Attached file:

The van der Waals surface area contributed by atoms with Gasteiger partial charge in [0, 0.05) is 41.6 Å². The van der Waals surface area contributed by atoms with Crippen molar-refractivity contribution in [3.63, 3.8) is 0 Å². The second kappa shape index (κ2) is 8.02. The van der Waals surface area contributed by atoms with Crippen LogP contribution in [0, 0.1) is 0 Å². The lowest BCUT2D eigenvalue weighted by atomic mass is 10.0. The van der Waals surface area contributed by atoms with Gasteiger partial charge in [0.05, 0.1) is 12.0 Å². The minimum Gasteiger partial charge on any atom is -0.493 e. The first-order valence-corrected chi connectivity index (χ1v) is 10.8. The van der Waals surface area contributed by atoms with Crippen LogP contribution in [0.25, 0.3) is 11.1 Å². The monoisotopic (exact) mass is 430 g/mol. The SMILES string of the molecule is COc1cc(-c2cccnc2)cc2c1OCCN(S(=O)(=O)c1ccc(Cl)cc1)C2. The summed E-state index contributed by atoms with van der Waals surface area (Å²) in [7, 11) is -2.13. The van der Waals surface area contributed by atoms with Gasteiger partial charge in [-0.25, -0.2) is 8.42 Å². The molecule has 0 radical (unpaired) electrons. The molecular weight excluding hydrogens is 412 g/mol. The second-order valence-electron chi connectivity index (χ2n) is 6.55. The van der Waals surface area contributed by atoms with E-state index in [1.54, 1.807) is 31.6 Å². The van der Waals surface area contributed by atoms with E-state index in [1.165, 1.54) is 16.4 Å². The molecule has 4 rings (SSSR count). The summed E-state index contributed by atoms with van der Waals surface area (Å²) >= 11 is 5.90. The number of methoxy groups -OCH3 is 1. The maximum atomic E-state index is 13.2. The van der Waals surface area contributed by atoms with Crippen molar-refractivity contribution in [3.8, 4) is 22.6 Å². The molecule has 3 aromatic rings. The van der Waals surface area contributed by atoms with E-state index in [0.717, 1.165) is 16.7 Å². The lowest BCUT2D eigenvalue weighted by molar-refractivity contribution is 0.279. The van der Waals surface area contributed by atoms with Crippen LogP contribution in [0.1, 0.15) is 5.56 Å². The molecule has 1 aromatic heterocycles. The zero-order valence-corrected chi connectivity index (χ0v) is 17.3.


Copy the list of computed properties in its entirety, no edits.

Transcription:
The van der Waals surface area contributed by atoms with Gasteiger partial charge in [0, 0.05) is 41.6 Å². The van der Waals surface area contributed by atoms with Crippen molar-refractivity contribution in [3.63, 3.8) is 0 Å². The second kappa shape index (κ2) is 8.02. The van der Waals surface area contributed by atoms with Crippen LogP contribution in [0, 0.1) is 0 Å². The lowest BCUT2D eigenvalue weighted by atomic mass is 10.0. The van der Waals surface area contributed by atoms with Gasteiger partial charge in [0.05, 0.1) is 12.0 Å². The minimum Gasteiger partial charge on any atom is -0.493 e. The first-order valence-corrected chi connectivity index (χ1v) is 10.8. The van der Waals surface area contributed by atoms with Crippen LogP contribution in [0.25, 0.3) is 11.1 Å². The monoisotopic (exact) mass is 430 g/mol. The SMILES string of the molecule is COc1cc(-c2cccnc2)cc2c1OCCN(S(=O)(=O)c1ccc(Cl)cc1)C2. The summed E-state index contributed by atoms with van der Waals surface area (Å²) in [7, 11) is -2.13. The van der Waals surface area contributed by atoms with Gasteiger partial charge in [-0.25, -0.2) is 8.42 Å². The molecule has 0 radical (unpaired) electrons. The molecular weight excluding hydrogens is 412 g/mol. The second-order valence-electron chi connectivity index (χ2n) is 6.55. The van der Waals surface area contributed by atoms with E-state index in [1.54, 1.807) is 31.6 Å². The van der Waals surface area contributed by atoms with E-state index in [1.165, 1.54) is 16.4 Å². The molecule has 4 rings (SSSR count). The summed E-state index contributed by atoms with van der Waals surface area (Å²) >= 11 is 5.90. The number of methoxy groups -OCH3 is 1. The maximum atomic E-state index is 13.2. The van der Waals surface area contributed by atoms with Crippen molar-refractivity contribution in [3.8, 4) is 22.6 Å². The molecule has 3 aromatic rings. The van der Waals surface area contributed by atoms with E-state index in [0.717, 1.165) is 16.7 Å². The lowest BCUT2D eigenvalue weighted by molar-refractivity contribution is 0.279. The van der Waals surface area contributed by atoms with Crippen LogP contribution in [0.1, 0.15) is 5.56 Å². The molecule has 1 aromatic heterocycles. The zero-order valence-corrected chi connectivity index (χ0v) is 17.3.